A little TMI for you.
After my dad’s eyesight went, and he’d fallen getting out of bed in the middle of the night a couple of times, the home staff decided to put him on the memory-care ward because that was where they could better look after him. It meant he was surrounded by people in various states of decline who generated moments of humor and pathos in—well, not equal measure, but with enough differentiation that there were a few lighter moments to be found if you looked for them hard enough.
During our visits, Mr. Feldman used to wander in now and again. A resident who was in pretty good physical shape, comparatively speaking, he was still mobile and steady on his feet. His trademark uniform was a shirt-and-boxers combo, and he inhabited a mental space that was half addled and half spoiling for a fight. Whatever you said to him, no matter how pleasant, he’d usually respond with an ornery, “Yeah?” while looking you up and down as if trying to figure out if he could take you. Then he’d stick around until he’d gotten his fill of glaring at everyone and make his exit.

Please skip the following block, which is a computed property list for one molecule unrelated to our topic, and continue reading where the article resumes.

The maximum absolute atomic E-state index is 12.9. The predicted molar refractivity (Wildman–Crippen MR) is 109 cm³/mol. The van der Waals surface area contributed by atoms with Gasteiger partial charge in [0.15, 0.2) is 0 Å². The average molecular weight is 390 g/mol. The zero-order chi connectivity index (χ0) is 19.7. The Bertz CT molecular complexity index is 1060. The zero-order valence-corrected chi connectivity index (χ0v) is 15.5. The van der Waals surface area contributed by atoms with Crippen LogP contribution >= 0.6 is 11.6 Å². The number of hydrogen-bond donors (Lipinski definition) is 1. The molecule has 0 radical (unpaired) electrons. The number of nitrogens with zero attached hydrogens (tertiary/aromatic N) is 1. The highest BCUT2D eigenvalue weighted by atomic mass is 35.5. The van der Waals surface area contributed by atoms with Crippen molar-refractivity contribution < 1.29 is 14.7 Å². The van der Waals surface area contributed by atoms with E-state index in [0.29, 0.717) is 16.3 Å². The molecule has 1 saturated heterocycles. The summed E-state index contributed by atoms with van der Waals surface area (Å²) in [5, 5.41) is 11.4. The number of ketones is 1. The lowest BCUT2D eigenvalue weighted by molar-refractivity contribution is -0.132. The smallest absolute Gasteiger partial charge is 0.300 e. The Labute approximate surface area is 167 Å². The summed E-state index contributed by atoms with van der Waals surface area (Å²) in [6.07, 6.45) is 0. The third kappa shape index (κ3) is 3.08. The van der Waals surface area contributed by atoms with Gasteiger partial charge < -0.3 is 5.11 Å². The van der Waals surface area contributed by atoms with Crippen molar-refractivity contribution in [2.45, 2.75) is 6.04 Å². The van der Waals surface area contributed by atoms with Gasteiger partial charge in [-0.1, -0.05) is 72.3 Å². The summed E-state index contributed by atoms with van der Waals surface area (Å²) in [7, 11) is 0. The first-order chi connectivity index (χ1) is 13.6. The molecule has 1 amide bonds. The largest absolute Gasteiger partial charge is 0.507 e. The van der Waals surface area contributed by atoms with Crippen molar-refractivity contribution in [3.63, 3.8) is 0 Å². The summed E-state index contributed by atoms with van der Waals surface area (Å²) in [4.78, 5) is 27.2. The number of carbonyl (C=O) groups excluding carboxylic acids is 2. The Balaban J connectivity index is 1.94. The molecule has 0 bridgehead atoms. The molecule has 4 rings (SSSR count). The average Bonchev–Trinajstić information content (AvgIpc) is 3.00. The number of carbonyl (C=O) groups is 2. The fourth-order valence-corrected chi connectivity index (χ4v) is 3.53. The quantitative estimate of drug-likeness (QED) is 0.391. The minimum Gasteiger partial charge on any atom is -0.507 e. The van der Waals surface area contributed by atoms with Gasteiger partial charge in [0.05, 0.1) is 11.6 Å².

Now, the boxers. I figured that given his score on the cantankerous scale, the people caring for him had probably long since given up on trying to get him to wear pants. And he was otherwise harmless enough. Well, except for that time someone in a wheelchair disappeared, causing a minor panic, and it turned out he’d come upon them in the hall and wheeled them to another part of the wing before wandering off and leaving them there.
But he and Dad are both gone now, and I digress.
On my day off, I rode to Staples in a steady rain because we needed Sodastream carbonator refills, and the break in the weather I’d been waiting for wasn’t going to come. So I just got wet.
Returning home, I, being a paragon of pragmatism, traded my soaked biking shoes and socks for Tevas, hung my shorts up over the shower, and left the performance-fabric shirt and underwear on to dry while being worn. I mean, hey—nobody else around, right?
I banged away at the computer for a bit, then looked down at my rainwater-damp wicking boxer-briefs and started to laugh. For a second, I wanted someone there to talk to, just so I could scowl at them suspiciously and respond to whatever they had to say with, “Yeah?”
I am Mr. Feldman.
As are we all, ultimately.
Image credit: wheelchairs by GeorgeTan#4